If you live in suburbia, as I do now, you should check with your CDD or HOA. I’ve seen rooftops verdant with beanstalks, zucchinis, and tomatoes. You want to check the weight capacity of your roof though. If you really want to grow your own, you’ll find a way. When we bought our farm in the West of Ireland in the 80s, our cattle raising and dairy producing neighbor proudly announced, “We don’t have to go to all that trouble anymore. We used to do that when we were poor. Now we can buy fruit and vegetables in the shop.” I’m proud to say, within 2 years of watching us, she had parsley and strawberries going successfully.
What you will find here in the next few weeks about our endeavors:
-Location: how to choose your land wisely; water supply; fencing
-grow veggies in crop rotation: cauliflower, tomatoes, potatoes, onions, carrots, eggplants, cucumbers
-raising and plucking chickens and geese; organic feeds
-dealing with weeds and pests
-composting; kindling and firewood; making hay
-calves, calving, lambing
-AI (Artficial insemination); children and the facts of life
-making preserves, jams and tomato ketchup; freezing
-dealing with abundance
-growing mushrooms
-homebrew; baking bread
-recycling, and many more topics as they come up.
I will not endeavor to teach you how to harness a horse, milk a cow, slaughter an ox, cure a ham, salt beef, brew beer, churn butter, press cheese, keep bees, track game, set a snare, bat a hook, skin a rabbit, sink a well, build a barn, mend a wall, fire bricks, dress stone, spin flax, coil pots, weave a basket, thatch a roof, construct an oven make fuel, generate light, harness the wind. We didn't get round to that! (All of that can be studied in Seymour's books), but "follow the seasons, respect the land, reap the harvest, waste nothing, stay healthy and live well."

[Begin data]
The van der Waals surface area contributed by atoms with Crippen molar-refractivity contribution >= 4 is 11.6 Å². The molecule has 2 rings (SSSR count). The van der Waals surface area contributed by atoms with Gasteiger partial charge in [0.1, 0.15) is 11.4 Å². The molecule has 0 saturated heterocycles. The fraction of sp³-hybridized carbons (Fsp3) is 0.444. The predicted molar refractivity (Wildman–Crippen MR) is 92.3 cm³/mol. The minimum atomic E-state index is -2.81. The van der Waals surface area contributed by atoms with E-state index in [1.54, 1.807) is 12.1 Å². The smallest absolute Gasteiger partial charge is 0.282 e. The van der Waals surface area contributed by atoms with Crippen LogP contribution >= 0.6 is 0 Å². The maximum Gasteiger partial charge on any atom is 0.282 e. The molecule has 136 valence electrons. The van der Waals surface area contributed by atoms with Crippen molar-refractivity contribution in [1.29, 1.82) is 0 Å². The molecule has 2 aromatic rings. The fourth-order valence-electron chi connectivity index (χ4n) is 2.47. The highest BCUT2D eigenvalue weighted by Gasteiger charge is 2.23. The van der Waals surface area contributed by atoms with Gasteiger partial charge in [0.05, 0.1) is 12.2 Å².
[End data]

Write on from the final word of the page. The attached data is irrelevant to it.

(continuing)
“We are intended by nature to be diverse, to do diverse things, to have many skills.” (John Seymour). So get ready.
To continue click on the link :www.inandoutofireland.blogspot.com I'm currently working on making this an eBooks as well as paperback. I have a glossy coffee table version already but that proved to be too expensive. With some endurance on my part, maybe a bit of encouragement on yours and hopefully a lot of interest among my readership, I hope to publish this in the fall under the current title: I once had Farm in Ireland; An organic Life Story.